Food and longevity genes

How food influences your longevity genes


Imagine you are in control of a panel full of switches that can turn specific genes in your body on or off. These switches determine whether your body activates mechanisms that fight inflammation, eliminate toxins or regulate metabolism. The good news is that this control panel exists and is influenced by what you eat. Yes, the foods you eat every day have the power to modulate the expression of your genes and thus your health and longevity.

This phenomenon is part of epigenetics, the study of changes in gene expression that do not involve alterations in DNA sequence.. Epigenetics shows how our genes can be “turned on” or “turned off” by various environmental and lifestyle factors, including nutrition, exercise, stress and exposure to environmental toxins. In an action plan for longevity and anti-ageing, epigenetics is a key element, as it allows us to optimise our health over the years. In addition, personalised genetic testing can provide valuable information to tailor dietary and lifestyle interventions more effectively.

The mechanisms of gene regulation

DNA methylation

DNA methylation is like a light switch that can turn off specific genes. By adding a methyl group to DNA, certain gene regions are silenced, preventing the production of inflammatory or disease-promoting proteins. Methylation is vital for maintaining balance in our biological processes and preventing chronic diseases such as cancer.

Acetylation and deacetylation of histones

Histones are proteins around which DNA is wound, like thread around a spool. When these histones are acetylated, the DNA unwinds a little, allowing genes to be expressed. Deacetylation does the opposite, compacting DNA and silencing genes. This process is essential for regulating which genes are active at different times and in different tissues of the body.

RNA interference

RNA interference (RNAi) is a sophisticated mechanism where small RNA fragments bind to messenger RNA (mRNA) molecules to degrade them or inhibit their translation. This prevents the production of proteins that could be harmful in certain contexts, providing an additional layer of control over gene expression.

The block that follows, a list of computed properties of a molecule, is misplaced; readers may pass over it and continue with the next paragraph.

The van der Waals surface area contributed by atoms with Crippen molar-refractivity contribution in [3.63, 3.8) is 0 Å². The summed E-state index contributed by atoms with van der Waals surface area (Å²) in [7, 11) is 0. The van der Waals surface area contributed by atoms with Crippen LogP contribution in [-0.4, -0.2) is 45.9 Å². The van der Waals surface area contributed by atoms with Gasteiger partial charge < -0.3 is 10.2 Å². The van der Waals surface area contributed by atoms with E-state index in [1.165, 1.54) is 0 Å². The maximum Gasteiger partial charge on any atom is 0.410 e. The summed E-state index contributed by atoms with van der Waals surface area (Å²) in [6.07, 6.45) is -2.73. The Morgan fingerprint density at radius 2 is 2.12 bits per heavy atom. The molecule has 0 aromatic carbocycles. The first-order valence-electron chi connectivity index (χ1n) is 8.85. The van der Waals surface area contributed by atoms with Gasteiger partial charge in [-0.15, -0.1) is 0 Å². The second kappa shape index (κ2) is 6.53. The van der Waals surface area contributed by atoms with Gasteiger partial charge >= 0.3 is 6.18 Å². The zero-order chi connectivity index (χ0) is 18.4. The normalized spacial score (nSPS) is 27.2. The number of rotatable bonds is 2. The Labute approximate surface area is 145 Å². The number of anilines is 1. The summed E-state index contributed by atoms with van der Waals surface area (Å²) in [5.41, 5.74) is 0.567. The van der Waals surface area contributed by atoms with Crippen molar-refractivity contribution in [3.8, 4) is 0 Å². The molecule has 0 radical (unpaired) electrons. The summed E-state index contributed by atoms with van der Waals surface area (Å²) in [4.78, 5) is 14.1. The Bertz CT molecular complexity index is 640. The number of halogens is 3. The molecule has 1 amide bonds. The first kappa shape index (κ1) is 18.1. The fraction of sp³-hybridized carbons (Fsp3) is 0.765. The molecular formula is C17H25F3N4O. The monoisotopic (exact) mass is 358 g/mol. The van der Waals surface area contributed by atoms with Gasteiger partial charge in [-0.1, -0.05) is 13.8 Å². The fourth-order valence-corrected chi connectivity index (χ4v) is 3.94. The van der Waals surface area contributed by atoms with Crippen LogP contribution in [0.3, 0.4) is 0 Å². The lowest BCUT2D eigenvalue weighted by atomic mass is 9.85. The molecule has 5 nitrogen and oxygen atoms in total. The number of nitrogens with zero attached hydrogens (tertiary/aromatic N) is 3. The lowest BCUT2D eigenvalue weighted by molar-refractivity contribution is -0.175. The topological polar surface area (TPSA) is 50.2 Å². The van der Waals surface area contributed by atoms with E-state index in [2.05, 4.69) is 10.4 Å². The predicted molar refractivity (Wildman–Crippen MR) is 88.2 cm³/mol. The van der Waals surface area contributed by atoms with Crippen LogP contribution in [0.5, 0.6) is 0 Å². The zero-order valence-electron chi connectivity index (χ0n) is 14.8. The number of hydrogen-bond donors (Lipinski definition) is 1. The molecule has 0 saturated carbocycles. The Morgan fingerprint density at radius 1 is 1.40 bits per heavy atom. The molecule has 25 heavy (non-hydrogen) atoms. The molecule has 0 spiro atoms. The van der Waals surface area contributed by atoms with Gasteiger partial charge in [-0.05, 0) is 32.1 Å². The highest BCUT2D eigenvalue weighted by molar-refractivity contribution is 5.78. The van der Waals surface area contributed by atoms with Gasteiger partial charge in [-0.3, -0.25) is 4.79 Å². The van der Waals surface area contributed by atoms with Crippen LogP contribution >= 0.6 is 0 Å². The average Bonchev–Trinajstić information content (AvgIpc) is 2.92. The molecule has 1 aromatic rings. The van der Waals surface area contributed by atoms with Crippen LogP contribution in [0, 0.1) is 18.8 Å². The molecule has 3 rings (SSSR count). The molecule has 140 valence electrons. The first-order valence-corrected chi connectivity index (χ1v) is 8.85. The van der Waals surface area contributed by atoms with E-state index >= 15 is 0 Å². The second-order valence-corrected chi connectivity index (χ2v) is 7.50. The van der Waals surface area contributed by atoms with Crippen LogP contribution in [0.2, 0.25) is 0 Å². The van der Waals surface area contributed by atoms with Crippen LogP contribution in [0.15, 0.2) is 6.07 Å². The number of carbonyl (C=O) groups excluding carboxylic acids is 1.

Master genes and their modulation

NrF2: the antioxidant guardian

NrF2 is like the superhero of the anti-inflammatory genes. It is activated in response to oxidative stress, a state that can damage our cells and tissues. When you eat foods rich in sulforaphane, such as broccoli, you activate NrF2 and strengthen your antioxidant defences, thus protecting your cells from damage and premature ageing.

TNF-alpha: the pro-inflammatory foe

TNF-alpha is a gene that triggers inflammation, a process necessary to fight infection but harmful when it becomes chronic. Omega-3 fatty acids, found in oily fish such as salmon and mackerel, can decrease the expression of TNF-alpha, helping to reduce chronic inflammation and associated diseases such as rheumatoid arthritis.

CYP: the guardians of detoxification

CYP family genes are responsible for detoxifying our body, metabolising harmful compounds and drugs. Eating cruciferous vegetables, such as Brussels sprouts and kale, can activate these genes and improve the body’s ability to eliminate toxins, thereby protecting against liver damage and other disorders.

NFkB: the promoter of inflammation

NFkB is a transcription factor that, when chronically activated, can lead to inflammatory diseases and cancer. Foods rich in resveratrol, such as grapes, may inhibit NFkB, helping to keep inflammation under control and protecting against chronic disease.

SIRT-1: the metabolic regulator

SIRT-1 plays a crucial role in the regulation of glucose and lipid metabolism. Activating this gene can improve insulin sensitivity and lower cholesterol and triglyceride levels. Again, resveratrol acts here as an activator, promoting healthy metabolism and reducing the risk of metabolic diseases.

MTHFR: the governor of methylation

MTHFR is essential for methylation, a process crucial for cell function and cardiovascular health. An adequate supply of folic acid, found in green leafy vegetables such as spinach and kale, ensures that MTHFR functions properly, thus protecting against neural tube defects and cardiovascular disease.

FOXO: the longevity overseer

FOXO is a group of genes that regulates longevity, metabolism and resistance to oxidative stress. Activating these genes can improve the body’s response to stress and promote longevity. Nutrients such as resveratrol and calorie restriction can activate FOXO.